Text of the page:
The article is also available on the Medical Observer website (may need registration).
Matt, a 35-year-old lawyer mentioned in passing that when he had a migraine, he took a couple of tablets of paracetamol with a double-shot espresso. Caffeine is also available in combination over-the-counter analgesics. What is the evidence?
Is paracetamol with caffeine more effective than paracetamol alone for the treatment of migraine headaches?
What does the research evidence say?
Step 1: The Cochrane Library
The Cochrane Library contains a 2012 systematic review and meta-analysis that examines the use of caffeine as an analgesic adjuvant for acute pain (including migraines) in adults. 
I conducted a search using TripDatabase and PubMed and could not find a better article to answer this question. The Australian-based eTG Complete guidelines does not mention caffeine at all. 
Let’s look at the Cochrane systematic review by Ona et al. (2012) in detail.
I will use the systematic reviews critical appraisal sheet from the Centre for Evidence Based Medicine. 
What PICO question does the systematic review ask?
In adults with an acute painful condition (Participants); what is the effect of caffeine in addition to a number of oral analgesics (Intervention); compared to the same analgesic without caffeine (Comparator); on the proportion of participants achieving “at least 50% maximum pain relief” (p. 4)  (Outcome).
Is it clearly stated?
Is it unlikely that important studies were missed?
No. The authors discovered the existence of at least 20 studies with more participants than those included in the review, for which the data for analysis were not obtainable (p. 6).  This is the most important limitation of this review.
Were the criteria used to select articles for inclusion appropriate?
Yes. The authors included studies that were double-blind trials that compared the single dose of oral analgesic plus caffeine, with the same dose of the analgesic alone. The caffeine had to be administered at the same time as the analgesic.
Were the included studies sufficiently valid for the question asked?
Probably/Unclear. The authors formally assessed the risk of bias of the included studies, and many were at risk of bias (Figure 1, p. 8). 
Were the results similar between studies?
Yes. There is little heterogeneity in the results.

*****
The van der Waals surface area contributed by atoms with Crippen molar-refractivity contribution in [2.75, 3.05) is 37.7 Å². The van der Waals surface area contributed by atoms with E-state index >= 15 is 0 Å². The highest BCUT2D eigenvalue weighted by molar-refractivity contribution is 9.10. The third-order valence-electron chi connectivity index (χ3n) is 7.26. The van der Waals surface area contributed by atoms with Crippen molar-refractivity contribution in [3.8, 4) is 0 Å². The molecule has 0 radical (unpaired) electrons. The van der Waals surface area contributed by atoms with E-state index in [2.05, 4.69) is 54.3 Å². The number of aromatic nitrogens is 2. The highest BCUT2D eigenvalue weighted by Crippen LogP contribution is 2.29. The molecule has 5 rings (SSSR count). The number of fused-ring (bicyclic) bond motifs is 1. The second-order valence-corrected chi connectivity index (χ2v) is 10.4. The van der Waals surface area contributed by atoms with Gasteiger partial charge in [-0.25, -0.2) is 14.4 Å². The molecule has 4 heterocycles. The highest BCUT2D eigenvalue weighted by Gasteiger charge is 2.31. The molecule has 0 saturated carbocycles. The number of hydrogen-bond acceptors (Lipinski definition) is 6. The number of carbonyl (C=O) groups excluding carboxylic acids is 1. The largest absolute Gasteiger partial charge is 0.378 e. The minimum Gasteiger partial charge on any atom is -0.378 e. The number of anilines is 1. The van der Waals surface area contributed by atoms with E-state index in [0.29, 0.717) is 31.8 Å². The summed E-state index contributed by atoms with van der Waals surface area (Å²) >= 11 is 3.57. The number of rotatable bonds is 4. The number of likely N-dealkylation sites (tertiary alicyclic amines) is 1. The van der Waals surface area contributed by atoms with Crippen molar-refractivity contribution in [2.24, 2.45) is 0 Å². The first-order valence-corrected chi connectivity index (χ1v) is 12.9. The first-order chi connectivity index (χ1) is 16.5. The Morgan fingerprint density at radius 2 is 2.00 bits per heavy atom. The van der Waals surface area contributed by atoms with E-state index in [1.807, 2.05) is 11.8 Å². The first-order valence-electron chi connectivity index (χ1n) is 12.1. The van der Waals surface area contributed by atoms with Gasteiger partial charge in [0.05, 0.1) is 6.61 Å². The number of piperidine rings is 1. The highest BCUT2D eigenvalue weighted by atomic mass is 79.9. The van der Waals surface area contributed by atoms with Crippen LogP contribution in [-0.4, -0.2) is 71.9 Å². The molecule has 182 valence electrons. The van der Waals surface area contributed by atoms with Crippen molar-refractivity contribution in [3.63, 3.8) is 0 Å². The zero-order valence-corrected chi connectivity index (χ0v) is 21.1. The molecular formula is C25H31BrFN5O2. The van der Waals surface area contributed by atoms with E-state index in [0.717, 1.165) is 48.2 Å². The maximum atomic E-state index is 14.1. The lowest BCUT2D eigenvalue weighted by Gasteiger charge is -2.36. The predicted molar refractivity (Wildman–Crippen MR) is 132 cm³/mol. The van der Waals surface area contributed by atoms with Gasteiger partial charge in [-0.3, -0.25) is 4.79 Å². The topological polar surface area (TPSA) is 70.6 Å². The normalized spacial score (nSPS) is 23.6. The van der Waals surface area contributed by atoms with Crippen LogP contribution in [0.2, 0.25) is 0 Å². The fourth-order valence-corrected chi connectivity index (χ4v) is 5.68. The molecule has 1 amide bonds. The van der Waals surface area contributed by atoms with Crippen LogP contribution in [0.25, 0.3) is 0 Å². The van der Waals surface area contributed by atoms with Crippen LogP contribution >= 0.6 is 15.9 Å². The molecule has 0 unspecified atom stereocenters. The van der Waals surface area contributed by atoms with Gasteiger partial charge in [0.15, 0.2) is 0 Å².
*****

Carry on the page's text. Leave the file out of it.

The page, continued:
What were the results?
Four studies provided data specifically on headaches (migraine and tension-type). The addition of caffeine to the tested oral analgesic (paracetamol and others) was associated with a small benefit. More participants achieved at least 50% maximum pain relief after the dose:
- Relative risk (RR) = 1.1 (95% confidence interval [CI], 1.1 to 1.2)
- Number needed to treat (NNT) = 14 (95% CI, 9.5 to 25)
Eight studies provided data on paracetamol with caffeine, as compared to paracetamol alone (for all causes of acute pain). The result was a similar sized benefit (RR = 1.1, NNT = 15).
This paper provides evidence that caffeine used as adjuvant to oral analgesia (including paracetamol) has an impact on acute pain (including migraines). The effect size is an additional 5-10% of individuals getting good pain relief (i.e., NNT of 10-20), with a 100 mg dose of caffeine. Interestingly, this is the approximate quantity of caffeine in a double-espresso, or a mug of instant coffee.  The effect appeared consistent and independent of the type of acute pain or analgesic in the systematic review. 
There are significant uncertainties with this review – the fact that so much of the data was unobtainable should make us cautious. Publication bias is a definite possibility. The review only provides evidence on single, rather than repeated doses. Some thought should also be given to risks – it is possible to inadvertently take large doses of caffeine in the combination tablet formulations. 
Nonetheless, the manner in which Matt used caffeine with paracetamol for his migraines (a one-off cup of coffee) is safe and possibly effective. I don’t think that I’ll recommend this often, but it may be an option for some patients.
This is a phenomenon whereby “positive results have a better chance of being published, are published earlier, and are published in journals with higher impact factors”.  This distortion of evidence can threaten the validity of a systematic review.
- Derry CJ, Derry S, Moore RA. Caffeine as an analgesic adjuvant for acute pain in adults. Cochrane Database of Systematic Reviews 2012, Issue 3. Art. No.: CD009281. DOI: 10.1002/14651858.CD009281.pub2
- Acute migraine attack (etg42 March 2014) [website]. eTG Complete. Last updated: 2014 Mar (Retrieved: 2014 Jul 21). http://etg.tg.com.au/ip/desktop/tgc/nrg/2142.htm
- Systematic Review: Are the results of the review valid [MS Word document]? Centre for Evidence Based Medicine, University of Oxford. Last updated: 2008 Oct 1 (Retrieved: 2014 Jul 21) http://www.cebm.net/critical-appraisal/
- Basic Report: 14210, Coffee, brewed, espresso, restaurant-prepared [website]. National Nutrient Database for Standard Reference, release 26, Agricultural Research Service, United States Department of Agriculture. Retrieved: 2014 Jul 21. http://ndb.nal.usda.gov/ndb/foods/show/4291?fg=&qlookup=espresso
- Paracetamol with caffeine (Panadol Extra) available over the counter from pharmacies [website]. NPS RADAR. 2010 Aug 1. http://www.nps.org.au/publications/health-professional/nps-radar/2010/august-2010/brief-item-paracetamol-with-caffeine
- Dubben H-H, Beck-Bornholdt H-P. Systematic review of publication bias in studies on publication bias. BMJ 2005;331. DOI: 10.1136/bmj.38478.497164.F7